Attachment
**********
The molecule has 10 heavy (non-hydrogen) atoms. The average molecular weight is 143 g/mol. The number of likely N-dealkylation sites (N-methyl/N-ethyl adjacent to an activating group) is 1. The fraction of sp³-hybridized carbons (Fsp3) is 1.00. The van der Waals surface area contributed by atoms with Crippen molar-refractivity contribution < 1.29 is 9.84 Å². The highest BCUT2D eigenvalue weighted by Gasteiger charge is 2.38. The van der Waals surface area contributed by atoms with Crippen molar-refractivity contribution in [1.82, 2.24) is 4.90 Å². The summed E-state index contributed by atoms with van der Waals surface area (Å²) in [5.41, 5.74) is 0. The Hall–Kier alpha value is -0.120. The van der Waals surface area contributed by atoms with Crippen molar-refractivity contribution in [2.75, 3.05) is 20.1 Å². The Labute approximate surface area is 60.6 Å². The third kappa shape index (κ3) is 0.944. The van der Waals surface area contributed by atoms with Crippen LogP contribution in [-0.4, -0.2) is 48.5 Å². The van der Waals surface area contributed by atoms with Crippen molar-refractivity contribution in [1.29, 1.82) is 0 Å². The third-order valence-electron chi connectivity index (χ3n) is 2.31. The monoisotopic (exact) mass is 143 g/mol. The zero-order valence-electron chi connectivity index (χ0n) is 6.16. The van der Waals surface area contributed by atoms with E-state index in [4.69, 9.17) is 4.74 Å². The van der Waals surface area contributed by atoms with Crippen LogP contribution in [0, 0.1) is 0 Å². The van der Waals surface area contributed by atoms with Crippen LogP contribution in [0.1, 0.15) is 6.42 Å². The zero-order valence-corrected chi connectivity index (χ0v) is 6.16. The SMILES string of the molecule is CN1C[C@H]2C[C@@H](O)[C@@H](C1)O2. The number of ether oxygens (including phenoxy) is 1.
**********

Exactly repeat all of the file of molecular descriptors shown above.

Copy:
The molecule has 10 heavy (non-hydrogen) atoms. The average molecular weight is 143 g/mol. The number of likely N-dealkylation sites (N-methyl/N-ethyl adjacent to an activating group) is 1. The fraction of sp³-hybridized carbons (Fsp3) is 1.00. The van der Waals surface area contributed by atoms with Crippen molar-refractivity contribution < 1.29 is 9.84 Å². The highest BCUT2D eigenvalue weighted by Gasteiger charge is 2.38. The van der Waals surface area contributed by atoms with Crippen molar-refractivity contribution in [1.82, 2.24) is 4.90 Å². The summed E-state index contributed by atoms with van der Waals surface area (Å²) in [5.41, 5.74) is 0. The Hall–Kier alpha value is -0.120. The van der Waals surface area contributed by atoms with Crippen molar-refractivity contribution in [2.75, 3.05) is 20.1 Å². The Labute approximate surface area is 60.6 Å². The third kappa shape index (κ3) is 0.944. The van der Waals surface area contributed by atoms with Crippen LogP contribution in [-0.4, -0.2) is 48.5 Å². The van der Waals surface area contributed by atoms with Crippen molar-refractivity contribution in [1.29, 1.82) is 0 Å². The third-order valence-electron chi connectivity index (χ3n) is 2.31. The monoisotopic (exact) mass is 143 g/mol. The zero-order valence-electron chi connectivity index (χ0n) is 6.16. The van der Waals surface area contributed by atoms with E-state index in [4.69, 9.17) is 4.74 Å². The van der Waals surface area contributed by atoms with Crippen LogP contribution in [0, 0.1) is 0 Å². The van der Waals surface area contributed by atoms with Crippen LogP contribution in [0.1, 0.15) is 6.42 Å². The zero-order valence-corrected chi connectivity index (χ0v) is 6.16. The SMILES string of the molecule is CN1C[C@H]2C[C@@H](O)[C@@H](C1)O2. The number of ether oxygens (including phenoxy) is 1.